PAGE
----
Imagine a scenario where a critical CVE is identified, and swift action is necessary. New Relic APM allows you to navigate to the Alert Conditions tab, where you can set up customized conditions based on specific parameters such as error rates, response times, or throughput. By integrating Vulnerability Management into this process, you can extend your alert rules to cover vulnerabilities, making your security response not just rapid but also finely tuned to the unique characteristics of your application.

Let's break it down:

  1. Navigate to Alerts & AI in the New Relic platform:
  • Locate the Alert Policies section to access the powerful alerting capabilities of the New Relic platform.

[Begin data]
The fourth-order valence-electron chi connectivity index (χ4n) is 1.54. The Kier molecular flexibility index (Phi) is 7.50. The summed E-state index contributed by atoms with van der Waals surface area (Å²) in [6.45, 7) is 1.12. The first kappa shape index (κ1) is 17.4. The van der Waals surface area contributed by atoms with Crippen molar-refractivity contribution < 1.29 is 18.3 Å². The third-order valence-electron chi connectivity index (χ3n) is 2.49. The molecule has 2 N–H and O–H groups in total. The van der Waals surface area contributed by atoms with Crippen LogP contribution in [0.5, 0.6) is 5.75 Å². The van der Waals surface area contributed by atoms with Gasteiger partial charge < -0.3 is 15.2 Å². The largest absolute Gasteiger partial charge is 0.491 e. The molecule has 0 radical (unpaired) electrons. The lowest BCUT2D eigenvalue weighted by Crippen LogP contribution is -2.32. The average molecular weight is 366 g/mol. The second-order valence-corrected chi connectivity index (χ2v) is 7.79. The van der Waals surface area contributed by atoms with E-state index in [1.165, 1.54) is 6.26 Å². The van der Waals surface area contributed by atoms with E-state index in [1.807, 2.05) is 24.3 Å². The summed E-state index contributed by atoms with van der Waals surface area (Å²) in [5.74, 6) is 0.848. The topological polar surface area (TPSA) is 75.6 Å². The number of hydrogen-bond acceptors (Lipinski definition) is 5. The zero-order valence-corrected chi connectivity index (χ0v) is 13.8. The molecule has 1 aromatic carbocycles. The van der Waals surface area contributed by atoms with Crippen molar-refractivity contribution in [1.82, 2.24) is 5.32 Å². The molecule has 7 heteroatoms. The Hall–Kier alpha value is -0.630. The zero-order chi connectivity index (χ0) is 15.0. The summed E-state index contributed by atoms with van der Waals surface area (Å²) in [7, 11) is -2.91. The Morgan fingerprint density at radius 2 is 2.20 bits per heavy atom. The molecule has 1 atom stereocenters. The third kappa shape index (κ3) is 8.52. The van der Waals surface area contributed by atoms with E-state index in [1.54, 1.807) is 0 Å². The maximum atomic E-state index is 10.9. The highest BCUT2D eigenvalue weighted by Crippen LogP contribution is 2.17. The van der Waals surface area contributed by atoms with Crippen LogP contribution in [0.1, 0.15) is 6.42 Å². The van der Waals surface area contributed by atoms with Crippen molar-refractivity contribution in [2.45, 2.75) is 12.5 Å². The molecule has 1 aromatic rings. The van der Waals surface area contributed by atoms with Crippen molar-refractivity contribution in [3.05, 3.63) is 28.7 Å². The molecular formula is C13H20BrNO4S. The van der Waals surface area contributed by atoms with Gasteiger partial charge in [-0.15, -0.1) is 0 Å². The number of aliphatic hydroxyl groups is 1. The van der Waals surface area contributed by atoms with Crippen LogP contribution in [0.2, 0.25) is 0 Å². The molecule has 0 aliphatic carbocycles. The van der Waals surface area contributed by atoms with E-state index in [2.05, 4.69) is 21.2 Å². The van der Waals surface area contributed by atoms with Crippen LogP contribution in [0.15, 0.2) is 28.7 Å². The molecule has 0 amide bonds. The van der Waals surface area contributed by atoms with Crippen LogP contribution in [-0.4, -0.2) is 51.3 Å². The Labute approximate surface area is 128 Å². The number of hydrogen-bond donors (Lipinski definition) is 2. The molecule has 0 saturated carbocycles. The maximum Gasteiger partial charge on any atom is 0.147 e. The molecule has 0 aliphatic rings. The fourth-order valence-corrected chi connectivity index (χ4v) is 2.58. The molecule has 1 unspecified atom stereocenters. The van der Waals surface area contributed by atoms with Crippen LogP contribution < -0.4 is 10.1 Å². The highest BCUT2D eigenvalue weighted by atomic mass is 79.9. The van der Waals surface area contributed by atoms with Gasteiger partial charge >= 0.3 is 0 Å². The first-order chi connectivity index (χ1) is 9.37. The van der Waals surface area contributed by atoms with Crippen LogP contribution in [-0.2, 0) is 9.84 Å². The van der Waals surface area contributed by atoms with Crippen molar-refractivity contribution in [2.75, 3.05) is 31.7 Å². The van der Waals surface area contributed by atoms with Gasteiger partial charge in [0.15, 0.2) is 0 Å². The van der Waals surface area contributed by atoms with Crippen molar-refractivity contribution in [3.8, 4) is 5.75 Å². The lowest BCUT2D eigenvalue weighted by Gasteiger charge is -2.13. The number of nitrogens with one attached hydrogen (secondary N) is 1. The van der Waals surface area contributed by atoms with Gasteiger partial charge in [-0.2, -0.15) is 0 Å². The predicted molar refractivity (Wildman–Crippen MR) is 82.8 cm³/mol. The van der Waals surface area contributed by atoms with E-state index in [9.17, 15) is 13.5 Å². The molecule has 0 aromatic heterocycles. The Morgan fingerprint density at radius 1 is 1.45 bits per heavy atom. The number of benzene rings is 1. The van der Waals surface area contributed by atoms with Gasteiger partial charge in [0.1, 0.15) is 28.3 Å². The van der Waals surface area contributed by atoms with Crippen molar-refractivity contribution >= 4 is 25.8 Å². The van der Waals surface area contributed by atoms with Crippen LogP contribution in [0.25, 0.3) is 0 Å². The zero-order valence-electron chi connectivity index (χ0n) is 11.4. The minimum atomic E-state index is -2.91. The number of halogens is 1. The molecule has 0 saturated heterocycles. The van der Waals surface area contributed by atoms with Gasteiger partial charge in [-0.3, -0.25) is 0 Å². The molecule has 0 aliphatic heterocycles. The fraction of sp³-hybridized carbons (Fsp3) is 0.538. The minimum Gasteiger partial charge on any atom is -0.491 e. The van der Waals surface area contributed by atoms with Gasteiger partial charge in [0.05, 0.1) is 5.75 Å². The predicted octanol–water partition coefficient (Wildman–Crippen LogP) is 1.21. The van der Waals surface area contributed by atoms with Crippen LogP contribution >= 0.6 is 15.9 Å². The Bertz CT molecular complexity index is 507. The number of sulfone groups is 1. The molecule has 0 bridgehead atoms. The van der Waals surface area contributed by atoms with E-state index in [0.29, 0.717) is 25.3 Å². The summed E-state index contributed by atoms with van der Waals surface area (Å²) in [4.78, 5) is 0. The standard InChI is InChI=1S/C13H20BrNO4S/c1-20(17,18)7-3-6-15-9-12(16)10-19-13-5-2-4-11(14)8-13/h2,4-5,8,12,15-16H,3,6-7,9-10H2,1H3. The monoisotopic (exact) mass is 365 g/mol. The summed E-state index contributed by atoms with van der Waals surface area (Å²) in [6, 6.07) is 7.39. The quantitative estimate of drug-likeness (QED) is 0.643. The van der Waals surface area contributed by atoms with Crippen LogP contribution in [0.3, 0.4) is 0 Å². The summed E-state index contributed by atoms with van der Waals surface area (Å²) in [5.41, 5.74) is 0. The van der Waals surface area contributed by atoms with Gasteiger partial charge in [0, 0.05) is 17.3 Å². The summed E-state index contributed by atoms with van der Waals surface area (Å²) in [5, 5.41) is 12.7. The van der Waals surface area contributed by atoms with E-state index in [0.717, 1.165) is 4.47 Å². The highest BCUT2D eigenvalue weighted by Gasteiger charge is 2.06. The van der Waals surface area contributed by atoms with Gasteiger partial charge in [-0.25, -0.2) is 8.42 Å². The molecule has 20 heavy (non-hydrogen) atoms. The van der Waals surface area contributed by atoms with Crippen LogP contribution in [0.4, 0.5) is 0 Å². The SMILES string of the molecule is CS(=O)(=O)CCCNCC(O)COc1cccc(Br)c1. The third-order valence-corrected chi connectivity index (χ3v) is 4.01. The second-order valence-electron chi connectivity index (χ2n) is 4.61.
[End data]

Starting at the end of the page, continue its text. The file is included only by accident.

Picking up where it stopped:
1. Create a New Alert policy:
  • Define a new alert policy tailored to your application's needs. This policy will serve as the foundation for your customized alert rules.

  1. Create an alert condition
  • Provide a name “New Zero Day Library Vulnerability”

  • Enter the New Relic Query Language (NRQL) query SELECT count(*) FROM Vulnerability where issueType = 'Library Vulnerability'

  • Define thresholds. The important aspect in this section is “Open incidents with a:”. Here you’ll specify when to trigger a critical incident. Of course, we want to get alerted as soon as the query returns a value above 0 at least once in the given time window.

  • Add details. Provide a name for your alert condition and adjust the other settings as you see fit.

By following these steps, you empower your development team with a proactive stance against vulnerabilities, receiving notifications that are not just timely but also precisely aligned with your application's unique security requirements.